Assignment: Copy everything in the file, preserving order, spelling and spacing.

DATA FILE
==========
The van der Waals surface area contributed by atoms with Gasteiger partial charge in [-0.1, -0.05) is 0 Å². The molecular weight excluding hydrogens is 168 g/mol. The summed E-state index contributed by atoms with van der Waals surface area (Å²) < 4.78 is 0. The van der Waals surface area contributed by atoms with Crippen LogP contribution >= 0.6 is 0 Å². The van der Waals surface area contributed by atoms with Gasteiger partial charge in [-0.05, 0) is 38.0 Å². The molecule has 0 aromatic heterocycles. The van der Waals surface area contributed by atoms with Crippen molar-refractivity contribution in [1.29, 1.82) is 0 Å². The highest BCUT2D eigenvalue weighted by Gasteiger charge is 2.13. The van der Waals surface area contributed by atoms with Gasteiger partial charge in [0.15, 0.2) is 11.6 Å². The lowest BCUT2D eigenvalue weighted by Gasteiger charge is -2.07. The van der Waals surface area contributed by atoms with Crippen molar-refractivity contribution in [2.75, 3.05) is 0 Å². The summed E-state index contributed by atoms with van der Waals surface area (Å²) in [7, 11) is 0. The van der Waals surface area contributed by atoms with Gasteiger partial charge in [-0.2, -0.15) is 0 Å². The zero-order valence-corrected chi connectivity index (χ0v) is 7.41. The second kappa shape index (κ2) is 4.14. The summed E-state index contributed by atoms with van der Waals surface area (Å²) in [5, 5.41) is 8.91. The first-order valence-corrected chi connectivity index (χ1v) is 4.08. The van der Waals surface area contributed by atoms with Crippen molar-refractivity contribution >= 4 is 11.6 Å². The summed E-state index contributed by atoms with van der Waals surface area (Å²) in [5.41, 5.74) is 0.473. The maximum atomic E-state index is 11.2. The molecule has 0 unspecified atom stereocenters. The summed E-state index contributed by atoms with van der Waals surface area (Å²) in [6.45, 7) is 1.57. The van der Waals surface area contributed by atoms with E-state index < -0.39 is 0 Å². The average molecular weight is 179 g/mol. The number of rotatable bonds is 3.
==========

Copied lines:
The van der Waals surface area contributed by atoms with Gasteiger partial charge in [-0.1, -0.05) is 0 Å². The molecular weight excluding hydrogens is 168 g/mol. The summed E-state index contributed by atoms with van der Waals surface area (Å²) < 4.78 is 0. The van der Waals surface area contributed by atoms with Crippen LogP contribution >= 0.6 is 0 Å². The van der Waals surface area contributed by atoms with Gasteiger partial charge in [-0.05, 0) is 38.0 Å². The molecule has 0 aromatic heterocycles. The van der Waals surface area contributed by atoms with Crippen molar-refractivity contribution in [1.29, 1.82) is 0 Å². The highest BCUT2D eigenvalue weighted by Gasteiger charge is 2.13. The van der Waals surface area contributed by atoms with Gasteiger partial charge in [0.15, 0.2) is 11.6 Å². The lowest BCUT2D eigenvalue weighted by Gasteiger charge is -2.07. The van der Waals surface area contributed by atoms with Crippen molar-refractivity contribution in [2.75, 3.05) is 0 Å². The summed E-state index contributed by atoms with van der Waals surface area (Å²) in [7, 11) is 0. The van der Waals surface area contributed by atoms with Gasteiger partial charge in [-0.2, -0.15) is 0 Å². The zero-order valence-corrected chi connectivity index (χ0v) is 7.41. The second kappa shape index (κ2) is 4.14. The summed E-state index contributed by atoms with van der Waals surface area (Å²) in [5, 5.41) is 8.91. The first-order valence-corrected chi connectivity index (χ1v) is 4.08. The van der Waals surface area contributed by atoms with Crippen molar-refractivity contribution >= 4 is 11.6 Å². The summed E-state index contributed by atoms with van der Waals surface area (Å²) in [5.41, 5.74) is 0.473. The maximum atomic E-state index is 11.2. The molecule has 0 unspecified atom stereocenters. The summed E-state index contributed by atoms with van der Waals surface area (Å²) in [6.45, 7) is 1.57. The van der Waals surface area contributed by atoms with E-state index < -0.39 is 0 Å². The average molecular weight is 179 g/mol. The number of rotatable bonds is 3.